Part Three: Exercise
I introduced the four key areas to support a healthy lifestyle in my blog Best Care for Women for Birth and Beyond. These important areas include:
While these elements are important for everyone, they are especially important for women who are pregnant, plan to become pregnant, or have recently given birth. Last week, we covered nutrition. This article will focus on exercise and movement.
In our society, women are treated as fragile and delicate when it comes to pregnancy. The list of what you can’t or shouldn’t do seems overwhelming. Yet, we are expected to be up and ready to go, back to normal, back to work quickly after the baby is born. This blog will cover some frequently asked questions in regards to exercising during pregnancy and the postpartum period. Remember, when you have a baby, your body experiences major changes, and the postpartum information is important to keep in mind.
Can I exercise during pregnancy?
Yes, and in fact you should! Giving birth requires strength, endurance, and flexibility. Can we expect our body to perform how we want it to if it hasn’t been trained appropriately? Labor is unpredictable and can last hours, or even days. You wouldn’t work out for hours or days straight without training. The same should be true with birth. It will be a much easier process and recovery if your muscles are prepared for what is to come.
Can I exercise if I did not before I was pregnant?
Yes, absolutely. If you have a regular, low risk pregnancy and no restrictions from your doctor the answer is yes. You will need to listen to what your body is telling you and start slowly, but any movement and exercise is better than none. It is normal for you to feel slightly winded and out of breath during the first trimester. The amount of blood in your body increases to supply more for the baby. You will adapt over time. In addition, you may be feeling a little ill with nausea and fatigue. Getting some sort of exercise will release endorphins which will help you to feel a bit better. Take it easy at first and build up to your body’s tolerance. The key is to always listen to your body–if you need a couple rest days take them; if you are feeling great go for it! Not sure where to start? Check out my blog 5 Exercises You Should Do During Pregnancy.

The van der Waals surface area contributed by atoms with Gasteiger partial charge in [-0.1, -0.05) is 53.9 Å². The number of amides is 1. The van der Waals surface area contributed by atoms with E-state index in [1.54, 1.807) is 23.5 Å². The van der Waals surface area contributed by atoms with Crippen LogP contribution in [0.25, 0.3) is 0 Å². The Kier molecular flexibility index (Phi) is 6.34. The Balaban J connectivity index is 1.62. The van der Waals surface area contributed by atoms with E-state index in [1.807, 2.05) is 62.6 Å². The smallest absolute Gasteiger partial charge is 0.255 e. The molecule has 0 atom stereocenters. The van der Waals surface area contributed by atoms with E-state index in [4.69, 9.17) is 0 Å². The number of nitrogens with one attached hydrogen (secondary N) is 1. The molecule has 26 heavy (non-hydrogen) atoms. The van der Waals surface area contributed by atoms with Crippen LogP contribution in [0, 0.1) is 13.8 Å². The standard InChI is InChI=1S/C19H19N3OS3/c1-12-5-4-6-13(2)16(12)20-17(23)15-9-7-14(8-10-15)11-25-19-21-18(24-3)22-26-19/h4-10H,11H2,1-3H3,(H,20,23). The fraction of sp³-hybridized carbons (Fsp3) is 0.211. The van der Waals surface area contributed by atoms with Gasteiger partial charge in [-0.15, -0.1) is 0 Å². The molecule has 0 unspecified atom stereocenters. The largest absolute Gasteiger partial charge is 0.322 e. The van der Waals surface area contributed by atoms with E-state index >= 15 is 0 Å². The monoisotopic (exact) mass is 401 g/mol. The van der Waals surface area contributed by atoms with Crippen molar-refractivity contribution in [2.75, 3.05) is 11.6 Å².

What types of activities should I do?
You may participate in whatever exercise activity you would like as long as you are comfortable. It is safe to walk, run, bike, do yoga and lift during pregnancy. Our bodies are strong and are designed to carry a baby. When choosing a type of exercise think about how will this movement help me in my daily life? At work? How will this help me when I am in labor? Is this a movement that will help me accomplish something I need to do? Yoga and relaxation exercises can help you breathe through and help mentally during birth. Squatting and planks can help make sure your muscles have power for pushing. Ask your doctor about any restrictions, if you are considered a high risk pregnancy.
What types of activities should I avoid?